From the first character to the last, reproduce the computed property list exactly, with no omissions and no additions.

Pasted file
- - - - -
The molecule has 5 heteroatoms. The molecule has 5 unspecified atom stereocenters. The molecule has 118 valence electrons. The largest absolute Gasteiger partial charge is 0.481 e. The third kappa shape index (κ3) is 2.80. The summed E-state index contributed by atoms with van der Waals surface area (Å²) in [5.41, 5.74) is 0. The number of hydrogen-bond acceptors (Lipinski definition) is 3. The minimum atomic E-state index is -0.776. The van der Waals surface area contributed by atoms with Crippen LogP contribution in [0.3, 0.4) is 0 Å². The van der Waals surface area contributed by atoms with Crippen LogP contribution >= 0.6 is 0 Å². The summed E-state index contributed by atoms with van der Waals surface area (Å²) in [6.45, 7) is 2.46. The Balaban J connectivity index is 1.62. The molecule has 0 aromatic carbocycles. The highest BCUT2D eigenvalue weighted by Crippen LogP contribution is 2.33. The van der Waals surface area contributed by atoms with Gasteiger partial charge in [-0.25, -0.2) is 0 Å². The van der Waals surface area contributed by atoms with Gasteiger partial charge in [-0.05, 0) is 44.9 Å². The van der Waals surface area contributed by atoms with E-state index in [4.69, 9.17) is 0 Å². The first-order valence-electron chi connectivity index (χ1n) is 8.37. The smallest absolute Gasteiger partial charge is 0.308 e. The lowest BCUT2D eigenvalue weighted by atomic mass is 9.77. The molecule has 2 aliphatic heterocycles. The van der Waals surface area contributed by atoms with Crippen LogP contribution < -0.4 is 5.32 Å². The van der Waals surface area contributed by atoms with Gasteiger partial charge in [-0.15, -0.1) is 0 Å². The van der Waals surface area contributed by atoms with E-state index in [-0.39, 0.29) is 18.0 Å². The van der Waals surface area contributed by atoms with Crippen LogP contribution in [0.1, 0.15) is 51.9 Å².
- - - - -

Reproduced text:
The molecule has 5 heteroatoms. The molecule has 5 unspecified atom stereocenters. The molecule has 118 valence electrons. The largest absolute Gasteiger partial charge is 0.481 e. The third kappa shape index (κ3) is 2.80. The summed E-state index contributed by atoms with van der Waals surface area (Å²) in [5.41, 5.74) is 0. The number of hydrogen-bond acceptors (Lipinski definition) is 3. The minimum atomic E-state index is -0.776. The van der Waals surface area contributed by atoms with Crippen LogP contribution in [0.3, 0.4) is 0 Å². The van der Waals surface area contributed by atoms with Crippen LogP contribution >= 0.6 is 0 Å². The summed E-state index contributed by atoms with van der Waals surface area (Å²) in [6.45, 7) is 2.46. The Balaban J connectivity index is 1.62. The molecule has 0 aromatic carbocycles. The highest BCUT2D eigenvalue weighted by Crippen LogP contribution is 2.33. The van der Waals surface area contributed by atoms with Gasteiger partial charge in [-0.25, -0.2) is 0 Å². The van der Waals surface area contributed by atoms with Gasteiger partial charge in [-0.05, 0) is 44.9 Å². The van der Waals surface area contributed by atoms with E-state index in [4.69, 9.17) is 0 Å². The first-order valence-electron chi connectivity index (χ1n) is 8.37. The smallest absolute Gasteiger partial charge is 0.308 e. The lowest BCUT2D eigenvalue weighted by atomic mass is 9.77. The molecule has 2 aliphatic heterocycles. The van der Waals surface area contributed by atoms with Crippen LogP contribution < -0.4 is 5.32 Å². The van der Waals surface area contributed by atoms with Gasteiger partial charge in [-0.15, -0.1) is 0 Å². The van der Waals surface area contributed by atoms with E-state index in [-0.39, 0.29) is 18.0 Å². The van der Waals surface area contributed by atoms with Crippen LogP contribution in [0.1, 0.15) is 51.9 Å².